Jeff Bezos' Blue Origin has unveiled its lunar lander dubbed Blue Moon but Elon Musk, CEO of the rival company SpaceX, does not seem worried.
On Twitter, Musk responded to Bezos's big announcement on Thursday, May 9, by poking fun at the vehicle. The 47-year-old billionaire tweeted an altered photo of Blue Moon.
Oh stop teasing, Jeff pic.twitter.com/wuWPENcSE1 — Elon Musk (@elonmusk) May 10, 2019
The Billionaire Space Race
Musk and Bezos clashed over their space ambitions in the past. Just last month, when Amazon announced plans to launch more than 3,000 satellites into orbit to deliver high-speed internet to the world's most remote regions, Musk trolled Bezos by calling him a "copycat."
SpaceX is also currently working on a similar project called Starlink, which will launch nearly 12,000 satellites to provide high-speed internet around the world. Musk's company has already received approval from the Federal Communications Commission to launch the satellites in November.
In 2015, Bezos tweeted about Blue Origin's New Shepard rocket that successfully launched and landed safely back. He called it "the rarest of beasts — a used rocket."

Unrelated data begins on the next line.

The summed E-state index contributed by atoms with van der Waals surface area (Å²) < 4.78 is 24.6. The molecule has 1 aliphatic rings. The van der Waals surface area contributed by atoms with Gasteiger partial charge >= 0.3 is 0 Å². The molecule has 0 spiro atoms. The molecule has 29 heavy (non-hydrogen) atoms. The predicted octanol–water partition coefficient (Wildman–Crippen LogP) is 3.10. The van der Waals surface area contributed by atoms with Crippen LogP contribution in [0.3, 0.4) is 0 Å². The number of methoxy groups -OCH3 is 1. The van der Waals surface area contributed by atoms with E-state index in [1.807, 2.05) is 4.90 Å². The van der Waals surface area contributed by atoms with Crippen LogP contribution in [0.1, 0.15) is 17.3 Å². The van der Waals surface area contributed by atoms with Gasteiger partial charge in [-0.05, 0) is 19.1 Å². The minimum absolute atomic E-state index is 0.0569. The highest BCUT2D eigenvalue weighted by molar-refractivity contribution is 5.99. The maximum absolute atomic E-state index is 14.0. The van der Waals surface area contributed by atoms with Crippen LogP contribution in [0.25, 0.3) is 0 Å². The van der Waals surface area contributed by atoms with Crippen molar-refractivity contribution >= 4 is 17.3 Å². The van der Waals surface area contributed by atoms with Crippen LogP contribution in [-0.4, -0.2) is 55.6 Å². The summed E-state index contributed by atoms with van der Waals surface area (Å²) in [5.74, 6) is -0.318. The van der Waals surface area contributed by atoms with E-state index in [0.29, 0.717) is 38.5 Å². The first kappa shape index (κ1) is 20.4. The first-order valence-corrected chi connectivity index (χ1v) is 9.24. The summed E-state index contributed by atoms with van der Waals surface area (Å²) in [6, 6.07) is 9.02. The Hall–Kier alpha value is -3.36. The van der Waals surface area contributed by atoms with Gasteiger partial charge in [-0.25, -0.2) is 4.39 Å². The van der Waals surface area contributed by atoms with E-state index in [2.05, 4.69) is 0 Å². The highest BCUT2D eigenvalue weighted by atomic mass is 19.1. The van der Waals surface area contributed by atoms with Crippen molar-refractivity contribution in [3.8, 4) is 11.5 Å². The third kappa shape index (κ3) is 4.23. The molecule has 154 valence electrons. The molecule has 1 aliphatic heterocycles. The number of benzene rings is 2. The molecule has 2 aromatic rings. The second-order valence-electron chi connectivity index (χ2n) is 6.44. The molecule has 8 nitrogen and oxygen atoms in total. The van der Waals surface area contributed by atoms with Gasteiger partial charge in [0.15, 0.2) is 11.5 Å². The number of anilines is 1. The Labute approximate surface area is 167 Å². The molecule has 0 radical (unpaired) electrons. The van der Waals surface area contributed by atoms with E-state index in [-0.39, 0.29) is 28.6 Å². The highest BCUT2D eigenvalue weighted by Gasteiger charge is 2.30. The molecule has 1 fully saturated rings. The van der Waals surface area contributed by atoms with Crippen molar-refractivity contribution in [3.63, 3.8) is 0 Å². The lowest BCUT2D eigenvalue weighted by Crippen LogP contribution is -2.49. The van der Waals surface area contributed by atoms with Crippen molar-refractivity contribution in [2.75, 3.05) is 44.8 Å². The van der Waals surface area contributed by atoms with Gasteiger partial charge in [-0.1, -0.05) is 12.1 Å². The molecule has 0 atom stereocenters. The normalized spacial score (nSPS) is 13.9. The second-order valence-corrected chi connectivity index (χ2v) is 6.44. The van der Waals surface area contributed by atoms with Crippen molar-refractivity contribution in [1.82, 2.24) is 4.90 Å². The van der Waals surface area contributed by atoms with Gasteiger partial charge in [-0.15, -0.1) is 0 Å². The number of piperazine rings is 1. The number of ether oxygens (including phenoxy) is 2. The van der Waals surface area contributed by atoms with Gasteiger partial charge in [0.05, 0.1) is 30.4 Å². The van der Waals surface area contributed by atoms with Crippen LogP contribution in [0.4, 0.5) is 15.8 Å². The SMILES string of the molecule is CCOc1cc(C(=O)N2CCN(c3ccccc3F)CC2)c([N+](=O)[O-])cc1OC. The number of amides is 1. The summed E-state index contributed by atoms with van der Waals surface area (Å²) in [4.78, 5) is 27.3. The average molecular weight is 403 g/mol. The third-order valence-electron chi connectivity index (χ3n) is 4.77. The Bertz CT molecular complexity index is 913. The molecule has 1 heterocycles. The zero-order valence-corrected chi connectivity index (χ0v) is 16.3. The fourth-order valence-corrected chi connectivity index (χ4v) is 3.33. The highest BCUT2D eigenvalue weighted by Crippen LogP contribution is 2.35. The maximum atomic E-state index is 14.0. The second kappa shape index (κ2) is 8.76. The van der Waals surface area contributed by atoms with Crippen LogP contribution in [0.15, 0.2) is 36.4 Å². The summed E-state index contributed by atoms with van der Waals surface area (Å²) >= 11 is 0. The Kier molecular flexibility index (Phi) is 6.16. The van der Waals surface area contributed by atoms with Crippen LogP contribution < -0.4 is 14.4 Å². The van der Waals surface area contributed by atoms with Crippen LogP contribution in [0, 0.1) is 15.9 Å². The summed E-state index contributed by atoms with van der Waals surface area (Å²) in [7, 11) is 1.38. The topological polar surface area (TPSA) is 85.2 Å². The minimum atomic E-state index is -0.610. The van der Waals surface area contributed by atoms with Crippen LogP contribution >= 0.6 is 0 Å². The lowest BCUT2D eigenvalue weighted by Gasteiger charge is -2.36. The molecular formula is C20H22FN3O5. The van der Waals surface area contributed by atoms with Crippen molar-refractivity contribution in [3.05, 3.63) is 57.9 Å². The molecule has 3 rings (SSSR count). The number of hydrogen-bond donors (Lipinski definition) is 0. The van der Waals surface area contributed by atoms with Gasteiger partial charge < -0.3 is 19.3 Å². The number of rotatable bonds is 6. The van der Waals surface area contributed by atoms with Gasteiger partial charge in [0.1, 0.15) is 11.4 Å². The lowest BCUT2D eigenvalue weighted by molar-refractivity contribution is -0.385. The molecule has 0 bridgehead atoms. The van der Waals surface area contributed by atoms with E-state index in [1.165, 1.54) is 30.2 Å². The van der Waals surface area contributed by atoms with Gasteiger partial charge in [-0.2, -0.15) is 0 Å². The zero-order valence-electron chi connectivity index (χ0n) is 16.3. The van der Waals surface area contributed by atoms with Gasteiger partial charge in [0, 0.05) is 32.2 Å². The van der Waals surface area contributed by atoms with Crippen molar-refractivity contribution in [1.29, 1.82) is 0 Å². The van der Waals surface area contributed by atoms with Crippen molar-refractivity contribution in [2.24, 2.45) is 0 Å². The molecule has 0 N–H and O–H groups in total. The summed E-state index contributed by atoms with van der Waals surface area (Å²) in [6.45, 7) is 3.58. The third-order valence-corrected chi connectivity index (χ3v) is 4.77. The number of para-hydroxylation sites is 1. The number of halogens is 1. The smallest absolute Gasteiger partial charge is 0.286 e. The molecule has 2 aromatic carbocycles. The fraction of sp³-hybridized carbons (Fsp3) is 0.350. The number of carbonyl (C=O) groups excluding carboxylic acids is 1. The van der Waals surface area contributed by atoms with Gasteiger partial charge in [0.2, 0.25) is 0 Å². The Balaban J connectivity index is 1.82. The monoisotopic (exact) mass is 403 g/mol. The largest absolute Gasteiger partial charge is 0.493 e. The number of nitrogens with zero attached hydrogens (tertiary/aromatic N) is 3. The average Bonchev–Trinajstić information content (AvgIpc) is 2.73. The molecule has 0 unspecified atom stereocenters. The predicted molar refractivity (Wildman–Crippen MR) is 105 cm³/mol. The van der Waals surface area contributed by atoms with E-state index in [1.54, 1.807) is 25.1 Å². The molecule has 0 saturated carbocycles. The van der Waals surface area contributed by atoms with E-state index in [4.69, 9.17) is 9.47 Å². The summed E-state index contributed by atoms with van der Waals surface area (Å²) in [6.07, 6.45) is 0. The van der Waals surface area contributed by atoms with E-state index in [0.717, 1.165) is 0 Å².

Jeff Bezos Takes Swipe At Elon Musk's Mars Plans
Landing on the lunar surface has always been at the center of Bezos's Blue Origin. He believes that conquering the Moon is more realistic than sending humans to Mars.
"Round-trip on the order of years," reads one slide, which also featured an image of the Red Planet. "No real-time communication."
Musk responded on Twitter, welcoming the efforts made by Blue Origin.
"Competition is good," he wrote. "Results in a better outcome for all."
Blue Origin On The Moon
Blue Origin was founded nearly two decades ago, but it has mostly been silent about the development of its rockets and capsules.
Bezos reportedly invests more than $1 billion a year in his space company through sales of his shares on Amazon.
The Blue Moon lander can carry up to 3.6 metric tons of cargo to the lunar surface, according to the billionaire. Moreover, he said that the company can meet the 2024 goal of NASA to send American astronauts back to the Moon.
The company hopes to send the first humans onboard the New Shepard rocket next year. They will begin selling tickets to space tourists thereafter.